Intel Bends to U.S., Google Wave Washes up

It's the end of an era: Intel can no longer offer computer makers perks for using its processors, according to an antitrust settlement that the chip maker reached with the U.S. government. Meanwhile, BlackBerry users in some countries may find their e-mail service terminated if governments are denied access to the network's secure data. Finally, employee paychecks may no longer be safe as hackers look for new revenue sources.

1. FTC settles antitrust complaints against Intel: Intel and the U.S. Federal Trade Commission reached a proposed settlement over antitrust claims that the agency filed against the chip maker. The settlement prohibits Intel from arranging deals with computer makers to favor Intel chips and exclude competitors' offerings. The deal also bans the company from retaliating against PC manufacturers that use other chip suppliers. The FTC filed its complaint in December and alleged that Intel coerced computer makers into using its products and stifled competition in the processor market.

2. Saudi Arabia to ban BlackBerry service on Friday: Research In Motion's international business plans clashed with politics as several governments requested access to the encrypted data on RIM's network. Saudi Arabia threatened to instruct carriers to suspend BlackBerry service on Friday, alleging that RIM's offering violates government regulations. The United Arab Emirates said it will suspend BlackBerry service on Oct. 11 and Lebanon also wants to negotiate with RIM about accessing the company's servers. Having access to data would allow the countries to improve national security and stop terrorism, the nations claimed. RIM said that no back door or master key to the data exists and only the customer can access the information.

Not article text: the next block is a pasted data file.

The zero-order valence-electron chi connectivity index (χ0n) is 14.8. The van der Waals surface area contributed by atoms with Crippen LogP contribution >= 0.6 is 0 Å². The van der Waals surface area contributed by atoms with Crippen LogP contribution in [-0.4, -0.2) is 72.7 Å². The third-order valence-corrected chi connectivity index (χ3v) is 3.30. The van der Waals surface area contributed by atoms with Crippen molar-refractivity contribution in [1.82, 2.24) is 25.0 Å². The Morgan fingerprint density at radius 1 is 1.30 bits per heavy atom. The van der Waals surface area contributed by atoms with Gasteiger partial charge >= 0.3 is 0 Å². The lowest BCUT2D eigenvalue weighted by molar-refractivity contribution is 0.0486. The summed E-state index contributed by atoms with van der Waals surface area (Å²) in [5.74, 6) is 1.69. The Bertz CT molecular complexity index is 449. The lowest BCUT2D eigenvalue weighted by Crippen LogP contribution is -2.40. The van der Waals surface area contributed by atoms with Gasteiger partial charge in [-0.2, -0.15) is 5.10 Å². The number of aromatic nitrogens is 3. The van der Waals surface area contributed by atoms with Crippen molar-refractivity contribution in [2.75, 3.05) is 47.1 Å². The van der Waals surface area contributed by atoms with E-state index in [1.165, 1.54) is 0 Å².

3. Net neutrality deal may not see wider support: A report this week claimed that Verizon Communications and Google were negotiating a deal on network neutrality. Details on the talks were not available, but the effort goes against recent attempts by the U.S. Federal Communications Commission to lead talks on the topic with ISPs and major Internet players -- talks that the regulator cancelled in the wake of the news:

4. FCC calls off net neutrality negotiations: A day after news of the alleged Verizon and Google network management talks emerged, the FCC announced that it was ending its network neutrality negotiations. Since June the FCC has brought together ISPs and other Web heavyweights in an attempt to develop a network neutrality framework. The FCC's chief of staff called the talks productive, but they did not produce a deal that preserved the Internet's freedom.

5. SAP accepts liability in Oracle lawsuit: SAP will accept some liability in the intellectual-property theft lawsuit that Oracle brought against the company, but SAP will continue to challenge Oracle's claim for billions of dollars in damages. SAP estimates the damages in the tens of millions of dollars. The move comes a few months before the trial in the three-year-old lawsuit starts. Oracle alleges that a former SAP service division illegally accessed its Web site and downloaded software support material.